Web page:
Three guys at a bar drinking pints dressed offensively 'Irish'

As it’s a national holiday I’m going to keep this short, seeing as how I’m somewhat obligated to fulfill some outdated but not entirely inaccurate stereotypes.


This past week or so I’ve been beefing up the docs for Ethereum.nix. And as you might expect I reached a point at which I wanted to generate some documentation for our NixOS modules.

That’s when I came across nixosOptionsDoc.

This nifty little lib function traverses all those options declarations in your modules, extracts the names and descriptions and so on that we all studiously ensure are well written and up to date, and spits them out in a variety of different formats.

For my use case I wanted them in markdown so I could import them into an MkDocs based website. And in doing so I learned an important lesson about how to structure my modules going forward.

Separate your options

In order to generate documentation for our modules we must first evaluate them. We do that with lib.evalModules:

{ lib, ...}: let
    eval = lib.evalModules {
        modules = [
in {
    # ...

If, like me, you have been writing your modules with a mix of options and config sections in the same file, you will hit the same problem I did: you must include any modules your config refers to.

This means including many of the standard NixOS modules for things such as networking and so on. Which in turn means the generated documentation you get will also include those modules.

This is a lot of extra fluff we are not interested in. We only want documentation for our modules. So what’s the solution?

Separate your options into a separate file.

Once we have our options separated out, we can safely evaluate them and in turn generate their docs.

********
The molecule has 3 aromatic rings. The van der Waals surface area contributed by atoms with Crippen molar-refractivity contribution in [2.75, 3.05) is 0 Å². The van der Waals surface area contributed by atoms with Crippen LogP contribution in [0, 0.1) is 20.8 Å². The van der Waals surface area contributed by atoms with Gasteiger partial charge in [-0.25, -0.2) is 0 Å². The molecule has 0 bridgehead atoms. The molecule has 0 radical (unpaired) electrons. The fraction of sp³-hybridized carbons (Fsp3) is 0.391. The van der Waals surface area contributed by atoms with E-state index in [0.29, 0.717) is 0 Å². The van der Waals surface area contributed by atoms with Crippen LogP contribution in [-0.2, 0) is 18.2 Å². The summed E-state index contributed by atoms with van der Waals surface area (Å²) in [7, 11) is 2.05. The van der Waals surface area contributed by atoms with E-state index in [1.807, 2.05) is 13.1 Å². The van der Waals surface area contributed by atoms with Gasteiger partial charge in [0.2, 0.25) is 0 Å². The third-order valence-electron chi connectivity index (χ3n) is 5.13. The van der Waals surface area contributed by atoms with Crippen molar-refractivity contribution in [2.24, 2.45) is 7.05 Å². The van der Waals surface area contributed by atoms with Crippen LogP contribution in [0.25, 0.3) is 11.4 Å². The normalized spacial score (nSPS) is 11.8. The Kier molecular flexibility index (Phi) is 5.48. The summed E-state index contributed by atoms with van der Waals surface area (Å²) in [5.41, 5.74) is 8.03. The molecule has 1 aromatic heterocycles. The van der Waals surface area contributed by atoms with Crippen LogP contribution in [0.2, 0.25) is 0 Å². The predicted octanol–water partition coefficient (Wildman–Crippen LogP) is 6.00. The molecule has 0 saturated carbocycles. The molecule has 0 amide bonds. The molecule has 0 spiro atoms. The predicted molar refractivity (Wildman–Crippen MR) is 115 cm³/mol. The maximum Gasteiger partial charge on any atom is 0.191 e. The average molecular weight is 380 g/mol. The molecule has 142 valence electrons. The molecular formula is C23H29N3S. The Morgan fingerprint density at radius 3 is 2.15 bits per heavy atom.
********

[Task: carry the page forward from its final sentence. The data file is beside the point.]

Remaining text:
{ lib, runCommand, nixosOptionsDoc, ...}: let
    # evaluate our options
    eval = lib.evalModules {
        modules = [
    # generate our docs
    optionsDoc = nixosOptionsDoc {
        inherit (eval) options;
    # create a derivation for capturing the markdown output
    runCommand "" {} ''
        cat ${optionsDoc.optionsCommonMark} >> $out

With our options doc in markdown format we can symlink this into an MkDocs site structure and job done!

{ lib, pkgs, ...}: let
    inherit (pkgs) stdenv mkdocs python310Packages;
    options-doc = pkgs.callPackage ./options-doc.nix {};
in stdenv.mkDerivation {
    src = ./.;
    name = "docs";

    # depend on our options doc derivation
    buildInput = [options-doc];

    # mkdocs dependencies
    nativeBuildInputs = [

    # symlink our generated docs into the correct folder before generating
    buildPhase = ''
      ln -s ${options-doc} "./docs/"
      # generate the site
      mkdocs build

    # copy the resulting output to the derivation's $out directory
    installPhase = ''
      mv site $out

Get creative

You aren’t necessarily restricted to putting all of your options documentation in one markdown file (or even markdown at all).

If you look here in Ethereum.nix you can see I’m being a bit fancier by traversing the file system looking for options.nix files and then generating a separate markdown file for each.

This lets me have a separate section for each module.


I’ve shown how easy it is to generate documentation from your NixOS modules.

I’ve also highlighted how you need to be careful about separating out your options declarations if you want to reduce the scope of the documentation being generated.

And on that note, I have somewhere else to be.

Sláinte 🍻.

— Edit: 2023-03-17 20:00 —

As was pointed out over on discourse, if I had spent a bit more time reviewing the arguments for lib.evalModules I would not have needed to separate the options out, as you can instead pass it check = false.

Alternatively, you can ensure one of the included modules includes { _module.check = false; }.

On reflection I have to admit I kinda like having the separation, and I have seen other projects doing something similar. But don’t go splitting out your options just to satisfy the constraints of generating your docs.